The Effect of Self-Esteem and Racial Identity Attitudes on Academic Performance Among African-American Male College Students

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1992

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Abstract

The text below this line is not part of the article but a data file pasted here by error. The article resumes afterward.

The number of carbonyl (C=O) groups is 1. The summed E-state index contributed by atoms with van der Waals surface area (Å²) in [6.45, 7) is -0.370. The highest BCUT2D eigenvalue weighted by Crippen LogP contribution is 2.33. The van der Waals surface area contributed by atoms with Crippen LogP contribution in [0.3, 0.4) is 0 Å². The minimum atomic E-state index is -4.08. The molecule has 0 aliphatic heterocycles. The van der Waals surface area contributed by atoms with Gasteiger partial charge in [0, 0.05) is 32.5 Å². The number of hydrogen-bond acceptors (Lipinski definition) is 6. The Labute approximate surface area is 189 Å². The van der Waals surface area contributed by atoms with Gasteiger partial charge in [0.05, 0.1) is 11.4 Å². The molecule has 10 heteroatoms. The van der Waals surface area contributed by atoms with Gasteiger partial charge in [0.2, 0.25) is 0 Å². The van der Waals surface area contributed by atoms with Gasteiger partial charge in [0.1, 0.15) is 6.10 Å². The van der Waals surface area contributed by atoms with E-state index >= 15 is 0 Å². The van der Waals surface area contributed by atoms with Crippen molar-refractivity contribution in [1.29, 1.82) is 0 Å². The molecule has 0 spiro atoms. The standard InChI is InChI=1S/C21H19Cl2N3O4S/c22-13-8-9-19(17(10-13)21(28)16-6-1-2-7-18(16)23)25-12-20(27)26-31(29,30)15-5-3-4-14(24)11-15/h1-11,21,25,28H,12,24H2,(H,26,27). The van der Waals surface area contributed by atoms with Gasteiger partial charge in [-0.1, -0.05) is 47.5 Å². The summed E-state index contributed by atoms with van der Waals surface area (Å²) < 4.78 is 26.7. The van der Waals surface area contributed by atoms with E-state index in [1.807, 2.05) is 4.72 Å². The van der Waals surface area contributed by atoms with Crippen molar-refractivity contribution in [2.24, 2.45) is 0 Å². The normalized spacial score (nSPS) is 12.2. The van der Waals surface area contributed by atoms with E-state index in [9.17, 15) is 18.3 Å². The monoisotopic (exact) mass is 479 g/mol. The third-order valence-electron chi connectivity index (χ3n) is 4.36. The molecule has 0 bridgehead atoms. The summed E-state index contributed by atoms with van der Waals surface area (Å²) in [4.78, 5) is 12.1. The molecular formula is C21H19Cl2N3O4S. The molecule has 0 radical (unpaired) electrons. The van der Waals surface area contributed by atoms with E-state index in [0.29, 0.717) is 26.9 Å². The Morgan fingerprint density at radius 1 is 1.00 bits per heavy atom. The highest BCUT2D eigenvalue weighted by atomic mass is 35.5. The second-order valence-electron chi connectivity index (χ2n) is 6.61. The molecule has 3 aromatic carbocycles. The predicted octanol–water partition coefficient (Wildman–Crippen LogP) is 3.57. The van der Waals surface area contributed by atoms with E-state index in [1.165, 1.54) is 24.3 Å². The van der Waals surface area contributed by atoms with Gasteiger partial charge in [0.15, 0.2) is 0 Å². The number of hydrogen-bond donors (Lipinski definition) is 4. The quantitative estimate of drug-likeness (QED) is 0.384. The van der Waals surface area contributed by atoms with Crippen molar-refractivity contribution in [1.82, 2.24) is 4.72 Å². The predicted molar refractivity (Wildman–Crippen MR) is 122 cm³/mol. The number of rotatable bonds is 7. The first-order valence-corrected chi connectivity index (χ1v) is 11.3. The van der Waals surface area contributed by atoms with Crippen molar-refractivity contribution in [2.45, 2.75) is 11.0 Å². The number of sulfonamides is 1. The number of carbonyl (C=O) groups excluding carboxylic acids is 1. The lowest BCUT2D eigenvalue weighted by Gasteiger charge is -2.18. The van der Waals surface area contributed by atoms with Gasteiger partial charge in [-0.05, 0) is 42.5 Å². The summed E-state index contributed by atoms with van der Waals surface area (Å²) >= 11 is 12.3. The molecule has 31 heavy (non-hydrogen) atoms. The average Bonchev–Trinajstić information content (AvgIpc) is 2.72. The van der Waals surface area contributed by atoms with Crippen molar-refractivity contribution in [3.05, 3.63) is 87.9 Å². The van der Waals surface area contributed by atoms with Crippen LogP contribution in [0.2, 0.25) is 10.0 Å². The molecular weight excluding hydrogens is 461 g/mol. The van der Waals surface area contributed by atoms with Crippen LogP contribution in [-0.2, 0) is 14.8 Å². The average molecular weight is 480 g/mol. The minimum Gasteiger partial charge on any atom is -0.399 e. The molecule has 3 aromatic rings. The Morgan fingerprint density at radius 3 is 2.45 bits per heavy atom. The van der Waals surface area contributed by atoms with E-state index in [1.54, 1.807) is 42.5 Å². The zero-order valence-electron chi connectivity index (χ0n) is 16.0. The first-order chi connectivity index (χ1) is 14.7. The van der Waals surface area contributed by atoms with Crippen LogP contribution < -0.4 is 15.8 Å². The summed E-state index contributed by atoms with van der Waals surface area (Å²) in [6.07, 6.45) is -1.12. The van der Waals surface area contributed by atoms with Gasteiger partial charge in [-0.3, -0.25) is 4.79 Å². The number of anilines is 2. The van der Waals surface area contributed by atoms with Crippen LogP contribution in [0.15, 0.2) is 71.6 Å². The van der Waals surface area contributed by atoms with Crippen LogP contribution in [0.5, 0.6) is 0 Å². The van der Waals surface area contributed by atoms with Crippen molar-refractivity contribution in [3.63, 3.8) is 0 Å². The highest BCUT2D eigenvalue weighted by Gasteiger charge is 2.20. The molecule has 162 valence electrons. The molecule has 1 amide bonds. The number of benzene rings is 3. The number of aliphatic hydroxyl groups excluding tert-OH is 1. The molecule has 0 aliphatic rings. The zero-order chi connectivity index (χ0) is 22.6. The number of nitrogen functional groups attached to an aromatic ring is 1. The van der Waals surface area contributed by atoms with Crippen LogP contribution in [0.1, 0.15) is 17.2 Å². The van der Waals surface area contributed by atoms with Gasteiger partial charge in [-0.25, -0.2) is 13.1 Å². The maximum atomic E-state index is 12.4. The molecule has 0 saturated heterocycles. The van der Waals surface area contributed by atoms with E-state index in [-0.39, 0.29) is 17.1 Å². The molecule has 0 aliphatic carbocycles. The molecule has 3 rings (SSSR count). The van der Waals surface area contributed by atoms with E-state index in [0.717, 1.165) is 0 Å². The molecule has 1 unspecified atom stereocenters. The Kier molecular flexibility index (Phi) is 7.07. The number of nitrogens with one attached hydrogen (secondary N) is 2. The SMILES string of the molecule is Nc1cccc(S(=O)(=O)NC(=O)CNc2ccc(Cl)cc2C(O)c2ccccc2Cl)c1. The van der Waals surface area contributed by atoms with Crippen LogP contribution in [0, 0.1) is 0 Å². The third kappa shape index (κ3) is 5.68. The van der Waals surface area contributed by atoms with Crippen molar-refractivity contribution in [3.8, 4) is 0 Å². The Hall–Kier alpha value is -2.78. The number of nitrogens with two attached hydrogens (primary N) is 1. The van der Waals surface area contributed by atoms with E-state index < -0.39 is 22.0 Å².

United states Department of Education enrollment and graduation data illustrate the status of African-American male college students. Between 1982 and 1984 there was a 5% decline in the enrollment of African-American male college students, while the number of baccalaureate degrees awarded over the past 15 years has decreased by 10%. Research indicates that attitudes, such as self­esteem or racial-identity, predict academic performance among some members of this population. The purpose of this study was to examine the relationship among self-esteem, racial-identity attitudes, and academic performance for African-American male college students. The study tested 4 research hypotheses: 1) Self-esteem and racial-identity attitudes have a positive effect on academic performance among African-American male college students. 2) There is a positive relationship between self-esteem and racial­identity attitudes among African-American male college students. 3) African-American male college students who attend a predominately Black college have higher self- esteem than those who attend a predominately White college. 4) African-American male college students who attend a predominately Black college have higher racial­identity than those who attend a predominately White college. The short forms of the Coopersmith Self-Esteem Inventory and the Helms and Parham Black Racial-Identity Attitude scale were administered to 46 African-American male college students from a predominately Black campus and 66 African-American male college students from a predominately white campus. Regression analyses were used to answer the research hypotheses. There were no significant differences on the independent variables or demographic variables between subjects from the different campuses. Findings from the current study did not provide support for any of the hypotheses tested. Suggestions for future research include the incorporation of lie scales, use of random sampling, and designs which investigate both individual and environmental influences on academic performance among African-American male college students.

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